At the traditional flag raising and citizenship ceremony in Canberra, a subtle but noticeable shift took place.
Spluttered throughout the crowd were people in Always Was, Always Will Be shirts. A young girl in the crowd had placed ribbons of the colours of the Indigenous flag in her hair.
A record six flags – two Australian, two Indigenous and two Torres Strait Island – were raised during the ceremony.
The six flags were raised during the ceremony. Picture: NCA NewsWire / Gary RamagePrime Minister Anthony Albanese with the Luminescence children’s choir. Picture: NCA NewsWire / Gary Ramage
The Luminescence children’s choir joined Indigenous singer Alinta Barlow in delivering the national anthem, which included a verse repeated in the local Ngunnawal language.
In her Welcome to Country, elder Aunty Violet Sheridan called on Australians to support the Voice to Parliament when they head to the polls to vote in the government’s referendum later this year.
“We need to take a look at ourselves and make change for the future,” Ms Sheridan said.
“We need to come together as one people and celebrate this day together, instead of us and them, because I want to make a difference.
“I want you to make a difference for our future as we are all Australians. I am a proud Ngunnawal Aboriginal woman but I am also a proud Australian, so I want us to come together.”
It was a sentiment shared by Anthony Albanese, who was attending the ceremony for the first time as Prime Minister. He asked Australians to consider the consequences of voting no.
Anthony Albanese spoke to the media about the Voice to Parliament. Picture: NCA NewsWire / Gary Ramage
“I say this: if not now, when? If not now, when will this change occur? And if not the people of Australia this year, who will make this change which will improve our country, improve our national unity,” he told reporters after the ceremony.
Dozens of Canberrans gathered to watch on while high-profile politicians, recently crowned Australian of the Year Taryn Brumfitt, and other dignitaries such as US ambassador to Australia Caroline Kennedy rubbed shoulders at the event.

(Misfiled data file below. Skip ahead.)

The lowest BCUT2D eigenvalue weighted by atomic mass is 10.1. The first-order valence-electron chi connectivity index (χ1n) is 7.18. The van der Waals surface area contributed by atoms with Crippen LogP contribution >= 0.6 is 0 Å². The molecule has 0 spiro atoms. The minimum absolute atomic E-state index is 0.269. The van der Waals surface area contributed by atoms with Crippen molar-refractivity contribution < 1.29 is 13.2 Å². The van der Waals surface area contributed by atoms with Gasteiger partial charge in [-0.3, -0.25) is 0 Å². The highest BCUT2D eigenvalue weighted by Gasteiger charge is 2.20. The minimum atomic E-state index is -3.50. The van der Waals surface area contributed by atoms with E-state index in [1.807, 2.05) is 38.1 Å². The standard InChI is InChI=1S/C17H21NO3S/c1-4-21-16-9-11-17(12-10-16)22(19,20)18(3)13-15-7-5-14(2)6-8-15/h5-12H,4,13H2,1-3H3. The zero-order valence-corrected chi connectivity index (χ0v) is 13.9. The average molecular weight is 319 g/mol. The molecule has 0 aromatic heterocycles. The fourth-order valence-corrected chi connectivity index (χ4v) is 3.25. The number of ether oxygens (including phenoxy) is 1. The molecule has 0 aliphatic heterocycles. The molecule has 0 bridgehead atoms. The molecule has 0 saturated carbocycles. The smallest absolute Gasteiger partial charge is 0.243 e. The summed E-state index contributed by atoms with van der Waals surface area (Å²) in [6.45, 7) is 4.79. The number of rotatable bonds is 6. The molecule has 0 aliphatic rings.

Some were onlookers who had been drawn to the festivities while on their morning walk around Lake Burley Griffin. Others arrived in their Australia Day shirts and caps.
The ceremony is a staple of the nation’s Australia Day festivities. The Royal Military College, Duntroon band kicked off the ceremony with a rendition of Waltzing Matilda.
Governor-General David Hurley inspecting the troops. Picture: NCA NewsWire / Gary RamageAnthony Albanese took pictures with the group of new citizens. Picture: NCA NewsWire / Gary Ramage
Twenty three people from nine countries were invited to become citizens at the ceremony in Canberra.
Nashieli Garcia Alaniz, an ecologist from Mexico, said it was a special, if not overwhelming day.
“It’s a really special day. I feel honoured that a country like Australia opens its door to welcome someone like me … I’m really lucky to be here,” she told NCA NewsWire.
The event was just one of more than 420 occurring across the country on Thursday. More than 19,600 people from over 140 nations have been invited to become citizens on or around Australia Day in 2023.
In his address, Mr Albanese said the day marked the beginning of a “new chapter”.
“I want you to know that you are now becoming citizens of a country where no matter where you live, or who you worship, no matter who you love or what your last name is, you can write your own future,” he said.
That new chapter, Governor-General David Hurley later joked, may soon involve the Prime Minister handing out memberships to his beloved rugby league team, the Rabbitohs.